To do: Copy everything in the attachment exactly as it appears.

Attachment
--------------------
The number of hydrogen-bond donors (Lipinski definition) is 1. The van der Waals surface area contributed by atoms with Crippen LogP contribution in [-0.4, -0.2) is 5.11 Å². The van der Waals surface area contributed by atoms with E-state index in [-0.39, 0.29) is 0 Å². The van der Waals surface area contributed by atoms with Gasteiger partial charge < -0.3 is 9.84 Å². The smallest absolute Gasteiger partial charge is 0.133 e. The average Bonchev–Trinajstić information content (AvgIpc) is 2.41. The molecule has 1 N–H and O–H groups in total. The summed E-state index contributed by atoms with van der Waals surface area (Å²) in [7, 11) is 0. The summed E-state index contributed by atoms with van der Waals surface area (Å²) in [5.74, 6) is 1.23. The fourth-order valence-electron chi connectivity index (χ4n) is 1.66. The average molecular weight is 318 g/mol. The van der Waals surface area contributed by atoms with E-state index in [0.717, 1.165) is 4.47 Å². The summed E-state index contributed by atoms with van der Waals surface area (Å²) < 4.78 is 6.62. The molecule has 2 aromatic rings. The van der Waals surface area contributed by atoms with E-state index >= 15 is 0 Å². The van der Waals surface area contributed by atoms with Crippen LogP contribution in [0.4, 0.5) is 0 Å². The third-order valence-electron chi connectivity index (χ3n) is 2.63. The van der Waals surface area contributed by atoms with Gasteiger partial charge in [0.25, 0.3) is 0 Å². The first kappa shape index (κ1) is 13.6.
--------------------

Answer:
The number of hydrogen-bond donors (Lipinski definition) is 1. The van der Waals surface area contributed by atoms with Crippen LogP contribution in [-0.4, -0.2) is 5.11 Å². The van der Waals surface area contributed by atoms with E-state index in [-0.39, 0.29) is 0 Å². The van der Waals surface area contributed by atoms with Gasteiger partial charge < -0.3 is 9.84 Å². The smallest absolute Gasteiger partial charge is 0.133 e. The average Bonchev–Trinajstić information content (AvgIpc) is 2.41. The molecule has 1 N–H and O–H groups in total. The summed E-state index contributed by atoms with van der Waals surface area (Å²) in [7, 11) is 0. The summed E-state index contributed by atoms with van der Waals surface area (Å²) in [5.74, 6) is 1.23. The fourth-order valence-electron chi connectivity index (χ4n) is 1.66. The average molecular weight is 318 g/mol. The van der Waals surface area contributed by atoms with E-state index in [0.717, 1.165) is 4.47 Å². The summed E-state index contributed by atoms with van der Waals surface area (Å²) < 4.78 is 6.62. The molecule has 2 aromatic rings. The van der Waals surface area contributed by atoms with E-state index >= 15 is 0 Å². The van der Waals surface area contributed by atoms with Crippen LogP contribution in [0.4, 0.5) is 0 Å². The third-order valence-electron chi connectivity index (χ3n) is 2.63. The van der Waals surface area contributed by atoms with Gasteiger partial charge in [0.25, 0.3) is 0 Å². The first kappa shape index (κ1) is 13.6.